What Type of Incontinence Do You Have?
A confusing diagnosis
There are several health conditions that can cause you to leak urine, including stress incontinence, overactive bladder, urge incontinence, and more. Paying attention to when and where you have problems can help figure out which type you have.
“The problem is sometimes it’s difficult for patients to pay attention to their voiding habits,” says Sovrin M. Shah, MD, assistant professor of urology at the Albert Einstein College of Medicine and Beth Israel Medical Center in New York City. "A good, detailed history and physical examination can help you tell if you have stress or urge incontinence."
Here are nine symptoms or problems that can help determine the type of urinary incontinence.
If you leak urine after simply standing up from a sitting position you may have stress incontinence.
This type of incontinence isn’t due to emotional stress, but rather physical stress—meaning increased pressure in the body or straining can force urine past the neck of the bladder and out through the urethra.
Stress incontinence is more common in women than in men, and is typically caused by factors that weaken the bladder muscles, such as aging, childbirth, excess weight, and surgery—particularly hysterectomy in women and prostate surgery in men.
If you feel the need to urinate frequently and often have a sudden, urgent, and uncontrollable need to urinate, you may have overactive bladder, which can cause you to have urge incontinence. The feeling can occur even when the bladder contains only a small amount of urine.
Urge incontinence typically occurs when the bladder contracts at inappropriate times, and these bladder spasms result in incontinence. Bladder contractions can be the result of damage to the nerves or muscles of the bladder.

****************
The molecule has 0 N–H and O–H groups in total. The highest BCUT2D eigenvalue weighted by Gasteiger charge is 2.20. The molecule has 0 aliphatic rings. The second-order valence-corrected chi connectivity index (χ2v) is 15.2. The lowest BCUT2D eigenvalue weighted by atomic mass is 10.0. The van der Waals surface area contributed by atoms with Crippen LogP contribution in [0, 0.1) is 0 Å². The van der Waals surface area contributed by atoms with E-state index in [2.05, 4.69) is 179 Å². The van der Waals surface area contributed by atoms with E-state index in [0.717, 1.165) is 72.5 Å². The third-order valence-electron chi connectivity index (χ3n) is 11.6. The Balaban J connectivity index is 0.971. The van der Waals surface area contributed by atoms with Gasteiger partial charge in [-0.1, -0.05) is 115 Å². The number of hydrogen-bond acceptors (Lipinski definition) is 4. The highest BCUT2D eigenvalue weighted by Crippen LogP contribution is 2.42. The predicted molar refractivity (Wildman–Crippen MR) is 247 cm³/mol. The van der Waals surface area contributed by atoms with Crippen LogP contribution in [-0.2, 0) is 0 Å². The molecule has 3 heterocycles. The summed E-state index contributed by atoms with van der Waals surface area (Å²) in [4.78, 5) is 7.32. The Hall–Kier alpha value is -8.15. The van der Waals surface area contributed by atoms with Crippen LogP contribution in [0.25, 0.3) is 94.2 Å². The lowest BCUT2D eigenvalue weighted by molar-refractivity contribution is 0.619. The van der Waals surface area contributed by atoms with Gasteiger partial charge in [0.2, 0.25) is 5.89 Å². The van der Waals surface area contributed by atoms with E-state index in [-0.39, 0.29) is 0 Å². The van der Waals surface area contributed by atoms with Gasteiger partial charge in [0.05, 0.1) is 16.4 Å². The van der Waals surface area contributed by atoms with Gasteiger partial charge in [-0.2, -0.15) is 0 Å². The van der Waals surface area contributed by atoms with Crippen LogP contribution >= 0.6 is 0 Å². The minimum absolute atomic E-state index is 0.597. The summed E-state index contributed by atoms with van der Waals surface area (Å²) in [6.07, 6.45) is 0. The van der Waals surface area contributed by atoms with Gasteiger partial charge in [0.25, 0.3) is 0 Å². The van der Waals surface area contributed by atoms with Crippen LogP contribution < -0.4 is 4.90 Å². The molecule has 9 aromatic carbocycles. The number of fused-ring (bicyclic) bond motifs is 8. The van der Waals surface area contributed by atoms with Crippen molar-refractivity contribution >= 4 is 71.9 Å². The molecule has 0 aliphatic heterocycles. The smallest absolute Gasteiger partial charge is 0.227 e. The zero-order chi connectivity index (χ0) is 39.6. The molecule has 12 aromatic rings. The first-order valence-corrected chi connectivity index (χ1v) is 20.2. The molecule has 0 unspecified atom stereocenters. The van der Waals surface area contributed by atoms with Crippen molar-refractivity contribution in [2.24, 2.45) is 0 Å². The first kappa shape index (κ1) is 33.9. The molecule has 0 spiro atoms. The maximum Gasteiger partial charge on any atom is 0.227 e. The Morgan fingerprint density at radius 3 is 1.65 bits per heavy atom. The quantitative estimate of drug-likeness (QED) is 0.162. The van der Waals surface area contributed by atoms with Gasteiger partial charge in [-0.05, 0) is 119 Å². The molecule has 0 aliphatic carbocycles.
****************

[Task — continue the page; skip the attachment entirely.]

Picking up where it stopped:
Laughing, sneezing, coughing
- Urine leakage when you laugh, sneeze, or cough is a common symptom of stress incontinence.
- Depending on the severity of the problem, you may leak small to large amounts of urine when this pressure on the abdomen occurs.
- Doing Kegel exercises can help you tone the pelvic floor muscles, which hold in urine, and tame your incontinence. But let’s be real: That can take a while. For a short-term solution, try a more discreet option—like Depend Fit-Flex Underwear—to keep you protected in the moments when you’re caught off-guard.
This is not a myth. Some people have an increased urinary urgency—which can trigger incontinence—when they hear the sound of running water.
Other noises or daily rituals can also cause problems for people with urge incontinence.
“Running water or thoughts of approaching home—as one waits for the garage door to open or unlocks the door—can actually exacerbate the symptoms of overactive bladder,” Dr. Shah says.
Leaking urine when lifting weights or performing other exercises is another sign of stress incontinence.
"Anytime you exert yourself, increase pressure on the abdomen, and leak urine, that would be considered stress incontinence," Dr. Shah says.
Exercising with a full bladder makes you even more vulnerable, so try to schedule bathroom trips before and during your workout. If this still doesn’t give you a handle on your incontinence, talk to your doctor before giving up on exercise.
Can’t hold it
People who experience urge incontinence have a hard time reaching the bathroom.
"They know they have to go, but feel they don’t have enough time to get there," says Dr. Shah. "They can’t stop the bladder, and their underwear is wet before they get to the bathroom or they are dripping on the floor.”
Anxiety can worsen urge incontinence, as can having uncontrolled diabetes and taking diuretics, which are blood pressure-lowering drugs that work by clearing your body of water and salt.
Women with incontinence can also experience urine leakage while having sex, Dr. Shah says. Since this discharge is caused by pressure on the abdomen and bladder, it’s a sign of stress incontinence.
You can reduce your chance of leakage by going to the bathroom before sex, avoiding fluids an hour before sex, and trying certain positions (such as being on top).
It’s common for a woman to have mixed incontinence, or a combination of stress and urge incontinence, especially after menopause.
"Sometimes it’s clear-cut, but it’s not uncommon for patients to have both components,” Dr. Shah says. However, one type of incontinence is usually more severe or annoying than the other.
“One should see an expert to determine which conditions are present and then decide which therapy would be best,” Dr. Shah says.
Amount of urine
Volume of leakage alone doesn’t necessarily tell you what type of incontinence you have, Dr. Shah says.
The amount leaked completely depends on the severity of the condition. Although people with stress incontinence are thought to leak less than people with urge incontinence, they can still release quite a bit if their condition is severe.